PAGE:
When did we get caught in the foodie era?
Maybe it’s the Portlandia culture but somewhere along the cooking path, I took a turn to foodiedom.
My friends and family adore Bittman and Pollan, Kasper and Katzen.
Weekends are highlighted by trips to the farmer’s market.
Our holiday table is adorned with fresh spinach and squash, herbs from our garden and a fresh—never frozen—turkey or duck.
But how different is our menu compared to the one my mother prepared.
My mother was a working mum. One day I had the chance to accompany her grocery shopping.
Most likely I made an excuse for skipping elementary school so she took me in tow to the store—a twice monthly excursion.
After we entered our local Safeway, my mum grabbed two shopping carts, and briskly tossed cans of fruit and vegetables into the cart.
She then found giant-sized jars of peanut butter and jelly, mayonnaise, salad dressing, jello, canned tuna, spaghetti pasta and loaves of white bread. Everything got dropped into the cart.
She streamed down the frozen aisle, throwing into the cart fish-sticks, packets of corn, lima beans, broccoli and peas, accompanied by Neapolitan ice cream (chocolate, strawberry and vanilla slabs merged into one rectangular carton).
Celery, carrots and iceberg lettuce, along with bags of apples and a hank of bananas, were rescued from the fresh food aisle.
Meat parcels filled a corner of the cart, followed by sliced bologna, bacon, cheese bricks and margarine.
We skipped milk and eggs, which were delivered to our Southern California home by a milkman.
Mum and dad were part of a new wave of eating and shopping—at least in our corner of the world.
Working full-time called for lots of canned and frozen food, and meals were far from memorable, with the exception of liver.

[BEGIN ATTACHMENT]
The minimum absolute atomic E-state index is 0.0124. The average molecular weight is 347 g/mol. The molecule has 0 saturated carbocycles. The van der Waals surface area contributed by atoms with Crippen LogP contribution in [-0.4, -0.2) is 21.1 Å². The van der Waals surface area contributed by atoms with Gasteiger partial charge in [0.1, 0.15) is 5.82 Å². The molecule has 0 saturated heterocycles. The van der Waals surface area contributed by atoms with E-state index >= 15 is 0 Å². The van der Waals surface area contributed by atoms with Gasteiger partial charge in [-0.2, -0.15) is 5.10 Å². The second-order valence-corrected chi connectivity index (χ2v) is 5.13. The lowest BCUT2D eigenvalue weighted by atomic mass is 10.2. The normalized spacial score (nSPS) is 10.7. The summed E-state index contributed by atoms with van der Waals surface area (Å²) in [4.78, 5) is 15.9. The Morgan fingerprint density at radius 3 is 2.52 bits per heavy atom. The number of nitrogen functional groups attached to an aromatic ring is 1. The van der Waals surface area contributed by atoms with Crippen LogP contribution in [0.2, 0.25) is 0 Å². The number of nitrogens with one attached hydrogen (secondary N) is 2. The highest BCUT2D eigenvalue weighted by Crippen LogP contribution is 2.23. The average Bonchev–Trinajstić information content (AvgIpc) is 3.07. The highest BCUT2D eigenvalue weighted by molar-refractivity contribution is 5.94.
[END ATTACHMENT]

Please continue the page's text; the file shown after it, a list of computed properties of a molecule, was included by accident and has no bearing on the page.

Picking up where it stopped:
Occasionally my mother would fry liver in bacon grease, which she kept in a tin by the stove.
I detested liver.
Today we have duck fat in our refrigerator, which gives roasted potatoes a delicious crust.
In some ways, our meals today resemble more my grandmother’s generation. Growing up in an Indian village in Oklahoma, she helped her mother prepare fowl and rabbit caught by family members.
Sometimes they had squirrel or opossum—not granny’s first choice.
They had a garden for fruits and vegetables and, to prepare for winter, canned a larder-full of produce. Apples were dried and meats were cured.
My grandmother’s generation mixed fresh with home-canned, depending on the season, while my parents relied on boiling up frozen corn and heating up fish sticks.
My mother’s version of “fresh” still makes me smile.
One of her favorite desserts was something she called fruit compote.
She would open cans of peaches, apricots and pears, and, when we were lucky, a tiny tin of mandarin oranges.
She’d slice up a banana and add it to the bowl of tinned fruit.
We’ve got something special for dessert, she’d announce.